Enter Maggie Brown, a northern lass with plenty of grit, a determination to succeed and a wicked way of singing and dancing.
Along with her songwriter friend George, a gay Jewish refugee from Poland (not a great combination in 40s Britain) she is hoping for success as a burlesque singer.
Fame eludes the pair until they come across wealthy entrepreneur Sir Frank Worthington-Blythe who takes them under his wing and turns Maggie Brown into the alluring Miss Nightingale.
All is going well and they are on the brink of fame until a scandal threatens to destroy their happiness.
Amber Topaz is superb as Miss Nightingale. She’s suggestive and raunchy and rude and makes the role her own.
Llan Goodman is the gentle George, who is devoted to Maggie but is in love with another. He is a wholly sympathetic character and you can’t help but feel motherly towards him.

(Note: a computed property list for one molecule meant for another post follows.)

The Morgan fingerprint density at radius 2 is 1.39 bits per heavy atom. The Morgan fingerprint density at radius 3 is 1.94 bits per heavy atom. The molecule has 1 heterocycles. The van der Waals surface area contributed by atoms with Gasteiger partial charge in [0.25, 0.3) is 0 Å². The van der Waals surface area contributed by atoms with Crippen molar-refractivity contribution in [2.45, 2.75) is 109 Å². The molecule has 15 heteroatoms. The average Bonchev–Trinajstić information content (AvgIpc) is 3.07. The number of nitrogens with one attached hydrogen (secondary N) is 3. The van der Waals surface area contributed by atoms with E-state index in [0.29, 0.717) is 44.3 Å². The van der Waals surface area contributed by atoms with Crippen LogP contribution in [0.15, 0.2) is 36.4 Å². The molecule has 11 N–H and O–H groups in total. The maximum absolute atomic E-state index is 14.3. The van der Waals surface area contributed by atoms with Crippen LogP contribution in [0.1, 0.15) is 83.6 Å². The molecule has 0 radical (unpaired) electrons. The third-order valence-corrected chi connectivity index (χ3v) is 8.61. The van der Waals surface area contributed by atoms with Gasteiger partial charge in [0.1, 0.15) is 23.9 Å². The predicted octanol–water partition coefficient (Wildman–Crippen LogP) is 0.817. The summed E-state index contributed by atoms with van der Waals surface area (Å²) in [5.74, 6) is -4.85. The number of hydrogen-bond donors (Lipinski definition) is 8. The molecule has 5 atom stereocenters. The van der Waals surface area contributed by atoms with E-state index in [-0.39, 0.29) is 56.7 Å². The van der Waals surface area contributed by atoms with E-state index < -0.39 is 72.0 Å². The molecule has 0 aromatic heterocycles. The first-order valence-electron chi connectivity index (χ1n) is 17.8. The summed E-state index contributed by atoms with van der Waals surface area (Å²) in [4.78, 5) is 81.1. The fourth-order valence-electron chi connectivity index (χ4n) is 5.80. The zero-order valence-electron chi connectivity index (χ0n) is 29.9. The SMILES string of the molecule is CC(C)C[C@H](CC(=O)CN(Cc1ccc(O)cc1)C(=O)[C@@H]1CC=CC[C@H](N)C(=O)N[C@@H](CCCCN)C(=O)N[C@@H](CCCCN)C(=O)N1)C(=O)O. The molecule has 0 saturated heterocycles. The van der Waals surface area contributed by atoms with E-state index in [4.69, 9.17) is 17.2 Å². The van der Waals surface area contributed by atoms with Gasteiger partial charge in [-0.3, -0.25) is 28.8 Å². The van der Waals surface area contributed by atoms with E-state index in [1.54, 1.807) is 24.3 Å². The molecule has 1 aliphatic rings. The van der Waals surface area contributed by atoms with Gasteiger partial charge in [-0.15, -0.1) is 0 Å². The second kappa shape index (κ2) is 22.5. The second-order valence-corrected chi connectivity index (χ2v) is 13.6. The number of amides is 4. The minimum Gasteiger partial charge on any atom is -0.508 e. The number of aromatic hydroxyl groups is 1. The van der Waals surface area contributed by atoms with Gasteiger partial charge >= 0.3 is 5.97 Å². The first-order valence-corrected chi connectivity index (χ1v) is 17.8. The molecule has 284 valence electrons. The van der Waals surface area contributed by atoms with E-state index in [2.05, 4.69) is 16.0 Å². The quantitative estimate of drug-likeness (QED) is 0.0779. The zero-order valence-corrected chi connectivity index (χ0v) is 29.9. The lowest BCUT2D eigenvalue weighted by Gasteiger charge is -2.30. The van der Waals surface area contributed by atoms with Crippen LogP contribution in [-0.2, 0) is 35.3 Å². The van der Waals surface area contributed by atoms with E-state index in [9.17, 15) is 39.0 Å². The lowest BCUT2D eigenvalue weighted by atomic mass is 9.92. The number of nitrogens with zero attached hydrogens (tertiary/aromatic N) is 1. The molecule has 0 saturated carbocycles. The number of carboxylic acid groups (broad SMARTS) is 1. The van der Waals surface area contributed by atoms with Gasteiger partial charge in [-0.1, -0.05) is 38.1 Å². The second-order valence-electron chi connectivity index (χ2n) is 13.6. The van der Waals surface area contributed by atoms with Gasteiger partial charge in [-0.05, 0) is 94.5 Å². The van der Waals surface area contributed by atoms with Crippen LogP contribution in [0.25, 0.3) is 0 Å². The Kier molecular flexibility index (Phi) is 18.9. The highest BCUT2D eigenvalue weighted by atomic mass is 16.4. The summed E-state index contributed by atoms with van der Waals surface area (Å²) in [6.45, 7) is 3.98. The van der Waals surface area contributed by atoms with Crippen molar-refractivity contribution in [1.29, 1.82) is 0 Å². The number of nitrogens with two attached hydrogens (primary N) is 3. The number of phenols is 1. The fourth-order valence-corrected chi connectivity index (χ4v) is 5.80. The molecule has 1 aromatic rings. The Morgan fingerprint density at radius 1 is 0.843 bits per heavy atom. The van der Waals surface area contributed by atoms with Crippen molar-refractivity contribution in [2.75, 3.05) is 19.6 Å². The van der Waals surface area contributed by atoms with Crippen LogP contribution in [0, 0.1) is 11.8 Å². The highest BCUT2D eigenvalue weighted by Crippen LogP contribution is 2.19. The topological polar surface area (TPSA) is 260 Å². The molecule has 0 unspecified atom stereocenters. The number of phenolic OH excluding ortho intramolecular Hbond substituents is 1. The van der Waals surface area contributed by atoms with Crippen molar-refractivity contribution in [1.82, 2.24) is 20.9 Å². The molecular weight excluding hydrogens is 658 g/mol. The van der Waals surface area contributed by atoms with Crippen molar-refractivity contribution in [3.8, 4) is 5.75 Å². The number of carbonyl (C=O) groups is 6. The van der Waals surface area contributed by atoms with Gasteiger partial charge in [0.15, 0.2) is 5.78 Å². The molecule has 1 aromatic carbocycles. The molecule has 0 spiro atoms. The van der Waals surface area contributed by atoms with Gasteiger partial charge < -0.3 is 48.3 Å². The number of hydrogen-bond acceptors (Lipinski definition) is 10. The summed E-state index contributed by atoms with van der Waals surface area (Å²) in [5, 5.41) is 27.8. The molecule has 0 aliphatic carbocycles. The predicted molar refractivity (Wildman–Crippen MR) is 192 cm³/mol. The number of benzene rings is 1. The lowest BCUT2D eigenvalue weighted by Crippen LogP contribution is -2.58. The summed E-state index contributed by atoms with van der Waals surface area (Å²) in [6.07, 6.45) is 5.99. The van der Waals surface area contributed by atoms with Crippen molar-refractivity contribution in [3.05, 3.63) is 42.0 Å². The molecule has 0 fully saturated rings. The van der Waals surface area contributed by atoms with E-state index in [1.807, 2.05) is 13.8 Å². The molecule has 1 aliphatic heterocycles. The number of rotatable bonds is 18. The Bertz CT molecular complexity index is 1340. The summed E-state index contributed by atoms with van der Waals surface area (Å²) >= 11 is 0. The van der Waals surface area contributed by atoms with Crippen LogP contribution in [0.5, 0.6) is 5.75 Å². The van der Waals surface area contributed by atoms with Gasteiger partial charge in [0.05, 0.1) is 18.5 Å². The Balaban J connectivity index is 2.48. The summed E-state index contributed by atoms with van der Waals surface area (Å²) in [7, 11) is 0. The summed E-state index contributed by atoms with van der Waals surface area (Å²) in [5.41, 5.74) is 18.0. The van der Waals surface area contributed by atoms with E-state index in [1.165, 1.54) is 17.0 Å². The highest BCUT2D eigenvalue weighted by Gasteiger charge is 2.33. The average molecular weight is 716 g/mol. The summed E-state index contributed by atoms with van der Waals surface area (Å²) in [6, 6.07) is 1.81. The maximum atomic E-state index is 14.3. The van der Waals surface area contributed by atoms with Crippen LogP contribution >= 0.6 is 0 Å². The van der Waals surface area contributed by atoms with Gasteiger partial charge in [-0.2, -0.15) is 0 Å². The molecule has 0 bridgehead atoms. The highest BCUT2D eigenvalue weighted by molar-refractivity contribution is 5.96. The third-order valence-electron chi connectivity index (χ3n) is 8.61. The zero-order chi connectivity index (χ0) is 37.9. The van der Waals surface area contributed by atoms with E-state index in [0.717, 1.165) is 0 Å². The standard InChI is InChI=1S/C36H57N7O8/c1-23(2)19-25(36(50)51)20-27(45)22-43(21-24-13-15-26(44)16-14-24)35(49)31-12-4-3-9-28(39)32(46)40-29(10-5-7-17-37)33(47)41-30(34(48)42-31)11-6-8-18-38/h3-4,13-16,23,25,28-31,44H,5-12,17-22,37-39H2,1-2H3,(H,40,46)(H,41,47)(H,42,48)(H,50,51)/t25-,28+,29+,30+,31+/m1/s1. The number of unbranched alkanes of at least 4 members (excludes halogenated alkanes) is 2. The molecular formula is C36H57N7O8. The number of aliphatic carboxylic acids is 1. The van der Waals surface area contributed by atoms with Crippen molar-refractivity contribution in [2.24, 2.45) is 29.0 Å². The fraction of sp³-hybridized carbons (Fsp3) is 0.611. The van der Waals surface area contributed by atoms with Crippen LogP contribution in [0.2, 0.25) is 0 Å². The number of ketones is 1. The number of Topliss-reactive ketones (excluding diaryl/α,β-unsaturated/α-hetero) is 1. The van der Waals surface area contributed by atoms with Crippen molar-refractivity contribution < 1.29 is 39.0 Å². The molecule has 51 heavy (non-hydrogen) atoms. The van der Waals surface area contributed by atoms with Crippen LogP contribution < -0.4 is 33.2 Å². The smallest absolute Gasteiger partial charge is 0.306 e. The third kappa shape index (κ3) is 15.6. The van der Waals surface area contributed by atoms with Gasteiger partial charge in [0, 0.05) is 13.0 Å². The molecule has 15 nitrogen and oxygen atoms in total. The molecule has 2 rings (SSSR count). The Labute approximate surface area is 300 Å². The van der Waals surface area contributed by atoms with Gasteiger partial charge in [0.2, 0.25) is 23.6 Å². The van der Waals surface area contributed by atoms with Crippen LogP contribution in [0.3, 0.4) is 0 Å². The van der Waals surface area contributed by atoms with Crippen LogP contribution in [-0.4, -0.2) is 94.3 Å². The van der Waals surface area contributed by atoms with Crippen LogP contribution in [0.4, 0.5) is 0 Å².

Tomm Coles as Frank, is manipulative and two-faced and is quite happy to use all those around him for his own ends.
The original songs and score by composer and lyricist Matthew Bugg evoke the spirit of the era but there are rather too many of them and the show probably runs over by a good half hour. The final number, being particularly superflous, coming as it does after the credits.
The band, though small, are superb and really add to the atmospher of the evening.